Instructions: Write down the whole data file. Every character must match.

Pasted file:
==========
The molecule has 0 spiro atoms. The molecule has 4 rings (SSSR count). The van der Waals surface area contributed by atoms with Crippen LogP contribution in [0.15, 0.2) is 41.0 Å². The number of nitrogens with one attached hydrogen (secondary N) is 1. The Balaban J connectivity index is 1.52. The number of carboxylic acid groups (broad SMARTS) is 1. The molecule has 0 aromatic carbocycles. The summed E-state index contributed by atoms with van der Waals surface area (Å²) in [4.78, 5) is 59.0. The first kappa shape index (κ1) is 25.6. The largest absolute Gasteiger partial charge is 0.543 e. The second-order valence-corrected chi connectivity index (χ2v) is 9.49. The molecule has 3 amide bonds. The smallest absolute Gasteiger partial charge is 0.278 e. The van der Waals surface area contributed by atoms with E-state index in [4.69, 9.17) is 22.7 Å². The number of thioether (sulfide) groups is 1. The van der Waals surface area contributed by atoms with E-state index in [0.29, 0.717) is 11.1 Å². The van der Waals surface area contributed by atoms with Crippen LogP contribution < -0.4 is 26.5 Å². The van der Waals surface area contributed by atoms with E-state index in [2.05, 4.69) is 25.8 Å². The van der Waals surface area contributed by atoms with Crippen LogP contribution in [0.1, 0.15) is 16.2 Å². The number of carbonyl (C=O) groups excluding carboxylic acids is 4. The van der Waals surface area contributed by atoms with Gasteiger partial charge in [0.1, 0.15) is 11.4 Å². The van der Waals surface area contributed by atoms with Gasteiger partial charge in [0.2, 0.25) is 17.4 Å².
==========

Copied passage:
The molecule has 0 spiro atoms. The molecule has 4 rings (SSSR count). The van der Waals surface area contributed by atoms with Crippen LogP contribution in [0.15, 0.2) is 41.0 Å². The number of nitrogens with one attached hydrogen (secondary N) is 1. The Balaban J connectivity index is 1.52. The number of carboxylic acid groups (broad SMARTS) is 1. The molecule has 0 aromatic carbocycles. The summed E-state index contributed by atoms with van der Waals surface area (Å²) in [4.78, 5) is 59.0. The first kappa shape index (κ1) is 25.6. The largest absolute Gasteiger partial charge is 0.543 e. The second-order valence-corrected chi connectivity index (χ2v) is 9.49. The molecule has 3 amide bonds. The smallest absolute Gasteiger partial charge is 0.278 e. The van der Waals surface area contributed by atoms with E-state index in [4.69, 9.17) is 22.7 Å². The number of thioether (sulfide) groups is 1. The van der Waals surface area contributed by atoms with E-state index in [0.29, 0.717) is 11.1 Å². The van der Waals surface area contributed by atoms with Crippen LogP contribution < -0.4 is 26.5 Å². The van der Waals surface area contributed by atoms with E-state index in [2.05, 4.69) is 25.8 Å². The van der Waals surface area contributed by atoms with Crippen LogP contribution in [0.1, 0.15) is 16.2 Å². The number of carbonyl (C=O) groups excluding carboxylic acids is 4. The van der Waals surface area contributed by atoms with Gasteiger partial charge in [0.1, 0.15) is 11.4 Å². The van der Waals surface area contributed by atoms with Gasteiger partial charge in [0.2, 0.25) is 17.4 Å².